Aysegul Turedi Ozen who has lived and worked in Eskisehir for 37 years, is the consultant of the City Fire Ceramic Gallery, which was established a while ago. The artist's exhibition titled "Woman's Hand" was also the first exhibition of the gallery. We had a pleasant conversation with Ozen, who looks at life with enthusiasm and reflects this joy on her works.
Assoc. Prof. Mutlu BASKAYA
How did you start ceramics? You are a graduate of MU Faculty of Fine Arts Ceramics Department but the time you’ve enrolled in the school its’ name was State School of Applied Fine Arts (DTGSYO), right? What’s the contribution of this Bauhaus rooted education?
Anatolian lands inhold splendid source of ceramics in itself. My story of getting more familiar with this source began when I took the aptitude tests of State School of Applied Fine Arts in 1981 and won the Ceramics Department in the third rank. Our school name was changed when I was a 4th grade student. Thus in 1985, with its’ new name, I graduated as the top scoring student from the Marmara University, Faculty of Fine Arts Ceramics Department. I took very important lessons on ceramics – the art of earth – from the lecturers of our school that was giving an art education with a Bauhaus-rooted program. My student life was deeply influenced by those questions such as ‘Is art for art’s sake? Is art for people’ and the answers given to these questions. During my 4 years of education, I have learned to give answers to these kind of questions; to look at/view nature, events and problems from the broadest perspective, respect the traditions, and the rules of producing designs/works that bear the traces of present and the rhetorics of future. Bauhaus-rooted education is a long-running learning method and I can say that its’ contributions to me is getting familiar with myself, my surrounding and the society I live in, being aware of those happening around me, creating a design/a work through inspiration and interiorization of everything and every view I encounter and this way exhilarating my efforts.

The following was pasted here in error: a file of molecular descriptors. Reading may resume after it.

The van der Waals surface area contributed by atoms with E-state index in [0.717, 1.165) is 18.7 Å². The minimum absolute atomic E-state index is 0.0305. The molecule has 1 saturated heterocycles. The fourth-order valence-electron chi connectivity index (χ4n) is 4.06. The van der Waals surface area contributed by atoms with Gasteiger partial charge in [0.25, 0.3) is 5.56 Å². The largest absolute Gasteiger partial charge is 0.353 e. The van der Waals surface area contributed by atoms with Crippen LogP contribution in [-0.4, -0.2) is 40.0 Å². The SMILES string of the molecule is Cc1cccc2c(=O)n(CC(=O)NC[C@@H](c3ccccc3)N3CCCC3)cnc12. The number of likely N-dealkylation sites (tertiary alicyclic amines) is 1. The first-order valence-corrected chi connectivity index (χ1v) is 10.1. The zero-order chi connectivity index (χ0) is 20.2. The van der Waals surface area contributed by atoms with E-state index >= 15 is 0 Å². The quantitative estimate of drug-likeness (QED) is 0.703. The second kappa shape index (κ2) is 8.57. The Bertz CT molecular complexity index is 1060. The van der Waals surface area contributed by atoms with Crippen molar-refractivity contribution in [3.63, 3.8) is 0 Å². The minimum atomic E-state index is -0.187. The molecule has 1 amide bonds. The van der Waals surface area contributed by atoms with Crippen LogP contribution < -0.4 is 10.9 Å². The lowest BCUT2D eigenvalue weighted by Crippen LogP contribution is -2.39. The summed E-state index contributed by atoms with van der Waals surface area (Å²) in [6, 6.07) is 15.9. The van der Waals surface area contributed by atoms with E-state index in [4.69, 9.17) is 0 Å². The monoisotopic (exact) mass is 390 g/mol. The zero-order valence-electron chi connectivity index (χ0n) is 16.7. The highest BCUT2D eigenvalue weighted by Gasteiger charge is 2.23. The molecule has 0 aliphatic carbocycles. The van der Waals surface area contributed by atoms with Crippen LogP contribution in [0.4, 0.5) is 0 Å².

As an academician who also worked in the educational institution sin USA, which level do you think the ceramics education in Turkey is at?